Here’s the FULL patents that show the upcoming Honda V4. Yeah, side on drawings of the COMPLETE bike. For real. From Honda’s design department. Right here. And we’re showing you these again just in case you missed them when we showed the world these, first.

Fancy seeing a SECOND set of secret Honda official designs for the upcoming V4 Superbike? Well, you are in for a treat then because we’ve got even more on the next-gen sports roadster from the big H.


Those designs, hidden away in a file name referring to footrest hangers instead of anything to do with a motorcycle, showed the bike in full with the V4 motor, low-slung fat exhaust and an active rear wing that took up most of the single seat unit’s bulk.

Now we’ve been sent these extra designs which show a bit more detail  in the seat unit including where the bike’s brake light will go and there’s more detail in how the air will flow out through the seat unit and under the wing.


In the image below you can see the new side-on view of the bike, what’s different in this image to what we’ve already shown you is featured in numbers 41 and 50. 40 (in the red circle) shows the tail light unit and 50 (in the blue circle) is what Honda calls the ‘straightening plate’ which is attached under the seat.

The ‘straightening plate’ is fitted to the underside of the seat unit and, in the description for the design, it’s referred to as a heat shield which helps to divert hot air directly from the engine out of the back of the bike. The term used to describe the plate actually is ‘heat shield’, which seems a bit extreme given that it’s so far away from the exhaust and engine – but that’s what it’s been labelled with.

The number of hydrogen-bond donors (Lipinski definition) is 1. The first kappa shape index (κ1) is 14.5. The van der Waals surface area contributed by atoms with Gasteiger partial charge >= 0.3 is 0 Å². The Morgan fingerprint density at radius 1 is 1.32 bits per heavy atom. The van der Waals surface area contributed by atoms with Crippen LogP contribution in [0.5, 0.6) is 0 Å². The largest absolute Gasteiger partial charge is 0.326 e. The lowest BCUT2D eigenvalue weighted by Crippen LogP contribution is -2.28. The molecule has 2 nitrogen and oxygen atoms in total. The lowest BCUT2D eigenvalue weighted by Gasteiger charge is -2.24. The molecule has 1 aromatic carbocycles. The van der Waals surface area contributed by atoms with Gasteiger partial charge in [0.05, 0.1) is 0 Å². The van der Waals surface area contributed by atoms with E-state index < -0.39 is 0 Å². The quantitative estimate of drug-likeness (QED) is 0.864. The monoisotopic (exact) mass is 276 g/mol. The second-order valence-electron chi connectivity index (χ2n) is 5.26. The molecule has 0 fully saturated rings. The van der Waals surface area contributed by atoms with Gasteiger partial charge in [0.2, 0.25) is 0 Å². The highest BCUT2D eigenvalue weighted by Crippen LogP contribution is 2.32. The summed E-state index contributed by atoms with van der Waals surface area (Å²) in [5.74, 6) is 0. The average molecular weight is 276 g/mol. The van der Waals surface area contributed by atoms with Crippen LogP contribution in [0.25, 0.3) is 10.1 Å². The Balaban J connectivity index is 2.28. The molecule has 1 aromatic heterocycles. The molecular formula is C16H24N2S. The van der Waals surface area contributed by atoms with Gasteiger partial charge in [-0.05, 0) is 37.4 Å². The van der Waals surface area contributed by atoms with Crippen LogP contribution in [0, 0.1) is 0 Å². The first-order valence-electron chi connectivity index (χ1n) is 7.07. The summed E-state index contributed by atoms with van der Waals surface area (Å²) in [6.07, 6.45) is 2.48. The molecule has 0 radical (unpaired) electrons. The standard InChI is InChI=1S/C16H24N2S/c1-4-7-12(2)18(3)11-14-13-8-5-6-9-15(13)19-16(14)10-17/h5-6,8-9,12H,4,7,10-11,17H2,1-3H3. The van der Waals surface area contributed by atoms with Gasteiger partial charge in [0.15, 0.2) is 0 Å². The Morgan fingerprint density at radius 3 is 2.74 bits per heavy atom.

Here’s a better, more recent design from this latest raft of patents (below) that shows the plate in isolation and where it fits onto the bottom of the seat unit:

You might also have noticed that there’s two big bits cut out of the plate roughly halfway along the single-piece of (we’re guessing here) metal and that these sit between smaller slats also left open on the side of the bodywork. These four underside gaps are all part of the airflow system for the bike to get rid of the heat that’s built-up by the V4 as it works.

As this illustration (below) shows the hot air exits through four routes that sit lower down under the seat whilst this drawing also shows, in more detail, how the airflow running into the top of the seat’s ‘wing’ is split through four outlets, too.

As part of this batch of designs, this one (below) also shows where the V4’s tail light sits (item 41) with some added detail into the strengthened wing sections and ‘straightening plate’ which are denoted by the thick black and white diagonal cross-hatching.

Tony Carter

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